Imam al-Ghazali quotes Shaqiq al-Balkhi (d. 194/810) as follows:

When I observed people I saw them loving others dearly and being attached to them. Some of these people they loved and were attached to will be with them when they’re ill or when they’re being lowered in the grave. However, all of these beloveds will return and will go back and leave them, desert them all alone. They will not be able to enter with them in the grave and help them. So I contemplated long and hard and came to the conclusion that: the best thing for a person or the most beloved and dear thing to a person should be what can enter with him into the grave and be close to him there. What I found that to be was nothing more than righteous actions or good deeds. So I took it as something dear and beloved to me so it can be a radiant lamp for me in the grave, be close to me and not leave me…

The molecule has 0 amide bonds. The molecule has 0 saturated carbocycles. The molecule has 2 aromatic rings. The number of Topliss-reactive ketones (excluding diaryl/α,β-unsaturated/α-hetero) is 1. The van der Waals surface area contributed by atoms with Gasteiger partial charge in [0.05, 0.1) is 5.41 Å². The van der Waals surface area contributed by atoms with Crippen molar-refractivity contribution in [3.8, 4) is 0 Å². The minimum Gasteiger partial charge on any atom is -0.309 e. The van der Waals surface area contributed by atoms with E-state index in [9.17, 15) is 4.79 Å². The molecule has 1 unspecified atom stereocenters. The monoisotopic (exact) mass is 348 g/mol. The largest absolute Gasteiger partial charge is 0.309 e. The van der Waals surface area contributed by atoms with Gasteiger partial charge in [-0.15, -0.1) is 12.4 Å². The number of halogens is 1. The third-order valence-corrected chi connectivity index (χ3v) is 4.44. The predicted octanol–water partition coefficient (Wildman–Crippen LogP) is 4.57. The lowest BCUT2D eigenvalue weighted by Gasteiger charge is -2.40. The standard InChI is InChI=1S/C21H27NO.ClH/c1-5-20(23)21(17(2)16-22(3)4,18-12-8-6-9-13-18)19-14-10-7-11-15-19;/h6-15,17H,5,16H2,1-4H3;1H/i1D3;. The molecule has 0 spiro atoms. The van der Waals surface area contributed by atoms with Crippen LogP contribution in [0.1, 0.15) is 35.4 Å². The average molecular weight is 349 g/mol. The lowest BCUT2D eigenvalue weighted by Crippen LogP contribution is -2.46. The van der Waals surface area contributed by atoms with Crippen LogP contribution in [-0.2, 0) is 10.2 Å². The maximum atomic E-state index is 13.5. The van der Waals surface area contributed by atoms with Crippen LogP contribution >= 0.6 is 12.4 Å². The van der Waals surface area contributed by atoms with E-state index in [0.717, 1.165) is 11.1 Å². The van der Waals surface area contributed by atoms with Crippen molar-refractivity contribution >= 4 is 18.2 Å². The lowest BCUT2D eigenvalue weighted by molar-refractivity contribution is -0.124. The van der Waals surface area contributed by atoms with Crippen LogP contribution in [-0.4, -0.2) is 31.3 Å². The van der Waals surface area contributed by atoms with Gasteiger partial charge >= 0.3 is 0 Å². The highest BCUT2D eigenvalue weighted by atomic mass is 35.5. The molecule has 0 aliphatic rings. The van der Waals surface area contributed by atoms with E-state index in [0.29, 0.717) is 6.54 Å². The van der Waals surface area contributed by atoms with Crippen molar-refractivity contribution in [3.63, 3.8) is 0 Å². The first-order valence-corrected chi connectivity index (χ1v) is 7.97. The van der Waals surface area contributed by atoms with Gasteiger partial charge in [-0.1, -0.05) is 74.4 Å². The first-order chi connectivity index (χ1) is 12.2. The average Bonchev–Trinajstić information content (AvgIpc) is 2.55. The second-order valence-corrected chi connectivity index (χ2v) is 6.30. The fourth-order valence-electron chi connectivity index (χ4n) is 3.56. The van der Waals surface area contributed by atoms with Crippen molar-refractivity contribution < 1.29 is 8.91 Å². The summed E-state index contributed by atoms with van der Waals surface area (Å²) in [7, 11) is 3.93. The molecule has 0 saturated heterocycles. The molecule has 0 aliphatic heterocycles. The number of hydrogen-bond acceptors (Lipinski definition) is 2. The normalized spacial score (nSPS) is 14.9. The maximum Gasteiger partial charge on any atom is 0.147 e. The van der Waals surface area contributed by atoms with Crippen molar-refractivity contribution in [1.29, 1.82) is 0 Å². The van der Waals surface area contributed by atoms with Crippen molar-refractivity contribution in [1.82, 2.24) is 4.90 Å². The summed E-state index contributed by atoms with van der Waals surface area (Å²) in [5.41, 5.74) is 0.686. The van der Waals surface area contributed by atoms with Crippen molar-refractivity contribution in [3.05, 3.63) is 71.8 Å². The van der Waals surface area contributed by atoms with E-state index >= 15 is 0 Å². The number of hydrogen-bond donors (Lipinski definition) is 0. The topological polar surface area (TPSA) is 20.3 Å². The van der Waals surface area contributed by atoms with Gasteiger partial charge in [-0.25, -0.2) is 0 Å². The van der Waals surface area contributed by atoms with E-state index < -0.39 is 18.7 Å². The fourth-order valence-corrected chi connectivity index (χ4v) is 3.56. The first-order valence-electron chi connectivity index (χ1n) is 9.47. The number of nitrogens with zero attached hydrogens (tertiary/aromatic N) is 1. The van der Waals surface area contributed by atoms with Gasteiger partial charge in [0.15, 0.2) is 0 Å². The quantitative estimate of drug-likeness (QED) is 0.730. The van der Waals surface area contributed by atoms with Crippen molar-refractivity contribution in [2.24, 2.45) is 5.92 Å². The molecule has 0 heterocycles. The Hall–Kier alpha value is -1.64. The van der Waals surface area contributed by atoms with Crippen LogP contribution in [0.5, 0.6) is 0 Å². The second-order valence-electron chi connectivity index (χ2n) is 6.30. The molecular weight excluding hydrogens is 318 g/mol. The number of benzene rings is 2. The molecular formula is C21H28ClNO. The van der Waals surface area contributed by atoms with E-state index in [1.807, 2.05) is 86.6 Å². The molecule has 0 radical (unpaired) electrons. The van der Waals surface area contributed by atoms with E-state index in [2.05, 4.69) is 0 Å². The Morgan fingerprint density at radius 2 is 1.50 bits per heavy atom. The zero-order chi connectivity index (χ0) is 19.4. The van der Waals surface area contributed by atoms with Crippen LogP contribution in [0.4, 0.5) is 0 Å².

What can some of this a’mal saliha (‘good and righteous actions’) be for the youth to practically do?

  1. Gain Islamic knowledge.
  2. Ponder over our actions by linking it to the Hereafter and its consequences.
  3. Carry da’wah.
  4. Keep good company.
  5. Value your youth and time.

And with Allah is all Success.


This article has been adapted from an original piece by Ustadh Safarruk Chowdhury, a teacher, lecturer and member of Hizb ut-Tahrir in Britain.